The contents of the .zip are extracted to the base directory /tmp/horse-or-human, which in turn each contain horses and humans subdirectories.

In short: The training set is the data that is used to tell the neural network model that 'this is what a horse looks like', 'this is what a human looks like' etc.

One thing to pay attention to in this sample: We do not explicitly label the images as horses or humans. If you remember with the handwriting example earlier, we had labelled 'this is a 1', 'this is a 7' etc. Later you'll see something called an ImageGenerator being used -- and this is coded to read images from subdirectories, and automatically label them from the name of that subdirectory. So, for example, you will have a 'training' directory containing a 'horses' directory and a 'humans' one. ImageGenerator will label the images appropriately for you, reducing a coding step.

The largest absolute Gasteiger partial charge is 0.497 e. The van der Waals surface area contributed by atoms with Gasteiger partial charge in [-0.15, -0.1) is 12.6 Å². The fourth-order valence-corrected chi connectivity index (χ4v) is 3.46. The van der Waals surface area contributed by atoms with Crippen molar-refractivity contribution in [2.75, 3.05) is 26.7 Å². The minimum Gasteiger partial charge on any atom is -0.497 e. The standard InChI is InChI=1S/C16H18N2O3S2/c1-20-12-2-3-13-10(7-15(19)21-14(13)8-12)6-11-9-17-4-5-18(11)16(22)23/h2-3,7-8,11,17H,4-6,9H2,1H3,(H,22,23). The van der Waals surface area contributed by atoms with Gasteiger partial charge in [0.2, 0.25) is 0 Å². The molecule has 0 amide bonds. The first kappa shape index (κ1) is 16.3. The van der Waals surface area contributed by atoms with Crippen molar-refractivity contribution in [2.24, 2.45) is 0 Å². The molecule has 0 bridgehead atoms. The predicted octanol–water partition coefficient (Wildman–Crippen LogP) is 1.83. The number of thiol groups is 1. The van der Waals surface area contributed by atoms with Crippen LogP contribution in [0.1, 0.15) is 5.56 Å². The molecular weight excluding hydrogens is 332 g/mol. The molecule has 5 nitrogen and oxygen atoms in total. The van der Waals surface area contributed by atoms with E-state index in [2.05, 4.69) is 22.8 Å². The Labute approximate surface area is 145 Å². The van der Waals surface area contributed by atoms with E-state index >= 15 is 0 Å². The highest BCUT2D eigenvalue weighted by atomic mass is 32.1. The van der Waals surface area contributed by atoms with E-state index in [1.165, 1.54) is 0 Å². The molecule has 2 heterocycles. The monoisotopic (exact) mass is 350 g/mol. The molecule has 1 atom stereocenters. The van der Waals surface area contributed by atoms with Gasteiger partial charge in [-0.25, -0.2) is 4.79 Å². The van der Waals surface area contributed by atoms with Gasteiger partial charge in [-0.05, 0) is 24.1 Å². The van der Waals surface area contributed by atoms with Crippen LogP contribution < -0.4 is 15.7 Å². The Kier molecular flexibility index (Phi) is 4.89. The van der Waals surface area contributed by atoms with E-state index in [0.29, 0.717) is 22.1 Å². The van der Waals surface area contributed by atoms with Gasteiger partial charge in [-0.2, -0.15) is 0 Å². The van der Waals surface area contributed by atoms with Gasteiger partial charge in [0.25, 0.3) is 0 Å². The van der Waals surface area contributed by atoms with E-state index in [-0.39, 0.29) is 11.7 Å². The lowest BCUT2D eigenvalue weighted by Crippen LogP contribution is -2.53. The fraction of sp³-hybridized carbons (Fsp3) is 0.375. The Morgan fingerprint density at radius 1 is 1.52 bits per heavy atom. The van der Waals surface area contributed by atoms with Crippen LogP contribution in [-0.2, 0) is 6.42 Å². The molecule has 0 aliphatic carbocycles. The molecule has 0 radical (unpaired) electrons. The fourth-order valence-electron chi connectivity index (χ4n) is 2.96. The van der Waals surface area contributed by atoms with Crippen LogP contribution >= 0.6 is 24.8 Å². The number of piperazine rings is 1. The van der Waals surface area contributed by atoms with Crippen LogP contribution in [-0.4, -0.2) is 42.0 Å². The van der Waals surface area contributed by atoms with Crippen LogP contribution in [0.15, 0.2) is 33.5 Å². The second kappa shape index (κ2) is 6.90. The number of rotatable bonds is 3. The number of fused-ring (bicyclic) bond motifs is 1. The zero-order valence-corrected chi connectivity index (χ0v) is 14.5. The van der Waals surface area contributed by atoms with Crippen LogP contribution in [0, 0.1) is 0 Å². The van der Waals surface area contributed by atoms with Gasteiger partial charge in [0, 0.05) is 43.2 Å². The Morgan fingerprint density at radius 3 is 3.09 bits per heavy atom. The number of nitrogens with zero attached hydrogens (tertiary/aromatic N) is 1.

Let's define each of these directories:

In [ ]:
# Directory with our training horse pictures
train_horse_dir = os.path.join('/tmp/horse-or-human/horses')

# Directory with our training human pictures
train_human_dir = os.path.join('/tmp/horse-or-human/humans')

# Directory with our training horse pictures
validation_horse_dir = os.path.join('/tmp/validation-horse-or-human/horses')

# Directory with our training human pictures
validation_human_dir = os.path.join('/tmp/validation-horse-or-human/humans')

Now, let's see what the filenames look like in the horses and humans training directories:

In [5]:
train_horse_names = os.listdir(train_horse_dir)
print(train_horse_names[:10])

train_human_names = os.listdir(train_human_dir)
print(train_human_names[:10])

validation_horse_hames = os.listdir(validation_horse_dir)
print(validation_horse_hames[:10])

validation_human_names = os.listdir(validation_human_dir)
print(validation_human_names[:10])